Karlheinz Skowronek

Stony Brook University, 스토니브룩, New York, United States

Are you Karlheinz Skowronek?

Claim your profile

Publications (3)11.82 Total impact

  • Source
    Bradley Ford · Karlheinz Skowronek · Sean Boykevisch · Dafna Bar-Sagi · Nicolas Nassar
    [Show abstract] [Hide abstract]
    ABSTRACT: Substituting alanine for glycine at position 60 in v-H-Ras generated a dominant negative mutant that completely abolished the ability of v-H-Ras to transform NIH 3T3 cells and to induce germinal vesicle breakdown in Xenopus oocytes. The crystal structure of the GppNp-bound form of RasG60A unexpectedly shows that the switch regions adopt an open conformation reminiscent of the structure of the nucleotide-free form of Ras in complex with Sos. Critical residues that normally stabilize the guanine nucleotide and the Mg(2+) ion have moved considerably. Sos binds to RasG60A but is unable to catalyze nucleotide exchange. Our data suggest that the dominant negative effect observed for RasG60A.GTP could result from the sequestering of Sos in a non-productive Ras-GTP-guanine nucleotide exchange factor ternary complex.
    Full-text · Article · Aug 2005 · Journal of Biological Chemistry
  • Source
    Karlheinz R Skowronek · Fukun Guo · Yi Zheng · Nicolas Nassar
    [Show abstract] [Hide abstract]
    ABSTRACT: The multidomain protein Trio regulates among others neuronal outgrowth and axonal guidance in vertebrates and invertebrates. Trio contains two Dbl-homology/pleckstrin homology (DH/PH) tandem domains that activate several RhoGTPases. Here, we present the x-ray structure of the N-terminal DH/PH, hereafter TrioN, refined to 1.7-Å resolution. We show that the relative orientations of the DH and PH domains of TrioN and free Dbs are similar. However, this relative orientation is dissimilar to Dbs in the Dbs/Cdc42 structure. In vitro nucleotide exchange experiments catalyzed by TrioN show that RhoG is ∼3× more efficiently exchanged than Rac and support the conclusion that RhoG is likely the downstream target of TrioN. Residues 54 and 69, which are not conserved between the two GTPases, are responsible for this specificity. Dot-blot assay reveals that the TrioN-PH domain does not detectably bind phosphatidylinositol 3,4-bisphosphate, PtdIns(3,4)P2, or other phospholipids. This finding is supported by our three-dimensional structure and affinity binding experiments. Interestingly, the presence of RhoG but not Rac or a C-terminal-truncated RhoG mutant allows TrioN to bind PtdIns(3,4)P2 with a micromolar affinity constant. We conclude the variable C-terminal basic tail of RhoG specifically assists the recruitment of the TrioN-PH domain to specific membrane-bound phospholipids. Our data suggest a role for the phosphoinositide 3-kinase, PI 3-kinase, in modulating the Trio/RhoG signaling pathway.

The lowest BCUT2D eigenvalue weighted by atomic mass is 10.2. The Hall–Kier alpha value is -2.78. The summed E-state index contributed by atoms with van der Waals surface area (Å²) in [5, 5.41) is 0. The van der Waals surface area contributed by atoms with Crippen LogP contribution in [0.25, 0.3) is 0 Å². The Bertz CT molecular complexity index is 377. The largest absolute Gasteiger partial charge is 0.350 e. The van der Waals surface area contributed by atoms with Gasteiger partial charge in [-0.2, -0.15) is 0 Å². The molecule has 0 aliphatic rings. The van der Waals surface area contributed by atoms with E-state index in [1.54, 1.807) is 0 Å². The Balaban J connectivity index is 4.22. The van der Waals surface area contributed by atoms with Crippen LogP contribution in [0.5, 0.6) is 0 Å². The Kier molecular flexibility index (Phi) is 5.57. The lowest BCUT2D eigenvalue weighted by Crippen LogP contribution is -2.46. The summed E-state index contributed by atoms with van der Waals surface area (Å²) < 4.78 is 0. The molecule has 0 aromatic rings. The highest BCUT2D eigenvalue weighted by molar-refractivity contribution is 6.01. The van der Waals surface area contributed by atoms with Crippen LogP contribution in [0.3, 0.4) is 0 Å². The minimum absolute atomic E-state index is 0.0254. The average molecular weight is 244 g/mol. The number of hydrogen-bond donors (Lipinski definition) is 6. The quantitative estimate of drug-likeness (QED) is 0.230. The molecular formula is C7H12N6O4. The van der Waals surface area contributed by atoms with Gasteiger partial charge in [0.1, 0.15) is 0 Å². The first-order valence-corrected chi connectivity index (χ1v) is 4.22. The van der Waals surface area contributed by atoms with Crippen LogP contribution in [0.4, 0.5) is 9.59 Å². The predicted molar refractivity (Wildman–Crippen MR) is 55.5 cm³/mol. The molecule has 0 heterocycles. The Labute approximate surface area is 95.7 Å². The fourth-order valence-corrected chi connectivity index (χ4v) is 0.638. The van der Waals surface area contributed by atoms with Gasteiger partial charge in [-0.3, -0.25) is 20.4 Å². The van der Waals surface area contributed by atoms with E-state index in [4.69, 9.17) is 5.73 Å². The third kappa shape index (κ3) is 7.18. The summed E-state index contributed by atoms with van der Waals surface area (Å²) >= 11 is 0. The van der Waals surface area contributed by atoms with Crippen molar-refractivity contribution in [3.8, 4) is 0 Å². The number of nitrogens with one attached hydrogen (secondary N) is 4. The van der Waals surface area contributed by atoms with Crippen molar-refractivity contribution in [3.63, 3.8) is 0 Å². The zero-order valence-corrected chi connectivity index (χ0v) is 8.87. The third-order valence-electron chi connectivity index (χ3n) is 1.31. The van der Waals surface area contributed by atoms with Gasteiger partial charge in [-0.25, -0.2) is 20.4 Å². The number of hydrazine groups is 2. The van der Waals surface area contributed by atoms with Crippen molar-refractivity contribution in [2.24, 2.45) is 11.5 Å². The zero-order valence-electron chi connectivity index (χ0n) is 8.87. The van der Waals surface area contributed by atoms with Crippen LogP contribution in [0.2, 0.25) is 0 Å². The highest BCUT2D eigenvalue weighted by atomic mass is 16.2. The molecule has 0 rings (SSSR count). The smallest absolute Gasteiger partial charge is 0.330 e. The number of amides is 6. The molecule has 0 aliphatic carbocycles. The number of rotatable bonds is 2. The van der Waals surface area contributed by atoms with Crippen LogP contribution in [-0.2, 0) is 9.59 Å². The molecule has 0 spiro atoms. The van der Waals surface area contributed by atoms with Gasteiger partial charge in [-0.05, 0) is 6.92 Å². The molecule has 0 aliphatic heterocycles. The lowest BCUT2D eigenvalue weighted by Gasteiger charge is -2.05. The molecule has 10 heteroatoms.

Full-text · Article · Oct 2004 · Journal of Biological Chemistry
  • Karlheinz Skowronek · Mohammed Ghumman · Yi Zheng · Nicolas Nassar
    [Show abstract] [Hide abstract]
    ABSTRACT: Trio is a multidomain signaling protein that plays an important role in neurite outgrowth, axon guidance and skeletal muscle development. Trio contains two DH/PH tandem domains that respectively activate the small GTPases RhoG/Rac and RhoA. The N-terminal DH/PH domain, TrioN, crystallizes in space group P3(1)21, with one TrioN molecule in the asymmetric unit and diffracts to 1.7 A resolution. The unit-cell parameters are a = b = 99.5, c = 98.3 A, alpha = beta = 90, gamma = 120 degrees. A greater than 90% complete native data set has been collected and structure determination using the multiple isomorphous replacement (MIR) method is ongoing.
    No preview · Article · Aug 2003 · Acta Crystallographica Section D Biological Crystallography

Publication Stats

80 Citations
11.82 Total Impact Points


  • 2003
    • Stony Brook University
      • Department of Physiology & Biophysics
      스토니브룩, New York, United States